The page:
"We want to break the logjam by giving
the governorís amendment a vehicle to be considered by the
In our last two columns we discussed the Claremont decisions that resulted in the NH Supreme Court taking control of the stateís education funding and educational requirements. For the 209 years prior to 1993, those policy decisions were in the hands of the school districts and towns.
The voters and the legislature each rejected attempts at constitutional conventions to move control to the state. Those rejections exemplified the fact that nobody ever thought that our constitution ever mandated either state control of education policy or, more importantly, education funding. Those issues had been left to local control by local voters.
Previous attempts to return education policies from the state to the local school districts have failed because these constitutional amendments were put forward to change Part II, Article 83 of our constitution, the article on which the Supreme Court based its opinions. Many legislators were opposed to changing Article 83 because, they maintained, there was nothing in that article mandating state control, contrary to what the court said. Their view was that Article 83 was not wrong; the Supreme Courtís interpretation of Article 83 was wrong.
The main purpose of a Constitutional Amendment Concurrent Resolution (CACR) is to allow the legislature to continue assisting school districts in need of aid by targeting funds where needed. The Supreme Court had dictated that all school districts must receive funds on a per-child basis whether the district needed the funds or not. That edict is what created donor and receiver towns, a policy that has Balkanized this state and pitted one town against another. That is not the New Hampshire Way.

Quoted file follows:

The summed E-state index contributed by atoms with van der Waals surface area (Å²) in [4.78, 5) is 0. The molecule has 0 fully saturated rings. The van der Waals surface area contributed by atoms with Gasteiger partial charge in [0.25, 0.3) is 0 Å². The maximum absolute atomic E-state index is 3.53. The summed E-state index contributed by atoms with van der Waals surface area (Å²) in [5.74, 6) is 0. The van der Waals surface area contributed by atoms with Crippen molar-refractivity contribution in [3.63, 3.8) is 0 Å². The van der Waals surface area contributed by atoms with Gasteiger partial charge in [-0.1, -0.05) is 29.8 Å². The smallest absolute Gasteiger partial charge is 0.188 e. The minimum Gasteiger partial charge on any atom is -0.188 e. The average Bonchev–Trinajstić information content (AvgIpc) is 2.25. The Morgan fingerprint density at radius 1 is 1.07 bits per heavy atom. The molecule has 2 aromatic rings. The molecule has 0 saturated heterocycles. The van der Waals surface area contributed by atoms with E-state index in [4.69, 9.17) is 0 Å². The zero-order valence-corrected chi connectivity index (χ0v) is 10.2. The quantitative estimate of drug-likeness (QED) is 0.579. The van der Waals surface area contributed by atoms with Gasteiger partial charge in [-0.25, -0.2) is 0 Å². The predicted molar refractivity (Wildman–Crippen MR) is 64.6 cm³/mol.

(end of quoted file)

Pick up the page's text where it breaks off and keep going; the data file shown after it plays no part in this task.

Most observers agree that targeting aid to schools is the most rational way to solve the problem of the disproportionate local funding ability for schools. The debate has been how to get there.
But the two sides are now coming together. On November 30 the House will be in session to hear and vote on the Governorís proposed CACR which would take education decisions away from the court. It differs significantly from CACR 14 which is proposed to be amended by the House.
The Governorís CACR would again attempt to amend Part II, Article 83, "Encouragement of Literature, Control of Corporations, Monopolies, etc." just as the previously failed CACRs have done. The Houseís version would leave Article 83 alone. The amendment to CACR 14 would instead add a new paragraph to Part II, Article 5 "Power to Make Laws, Elect Officers, Define Their Powers and Duties, Impose Fine and Assess Taxes, etc."
The two proposals are similar but with distinct differences. The Governorís change to Article 83 would enshrine the illegitimate Claremont decisions in our constitution. By establishing control by the legislature in Article 5, that enshrinement would be neutralized if not completely removed.
If either of these amendments passes, the change enabling targeted aid will go to the voters in November, 2012.
Top of this page
Contact: ken.s+sunacom.com (replace "+" with "@")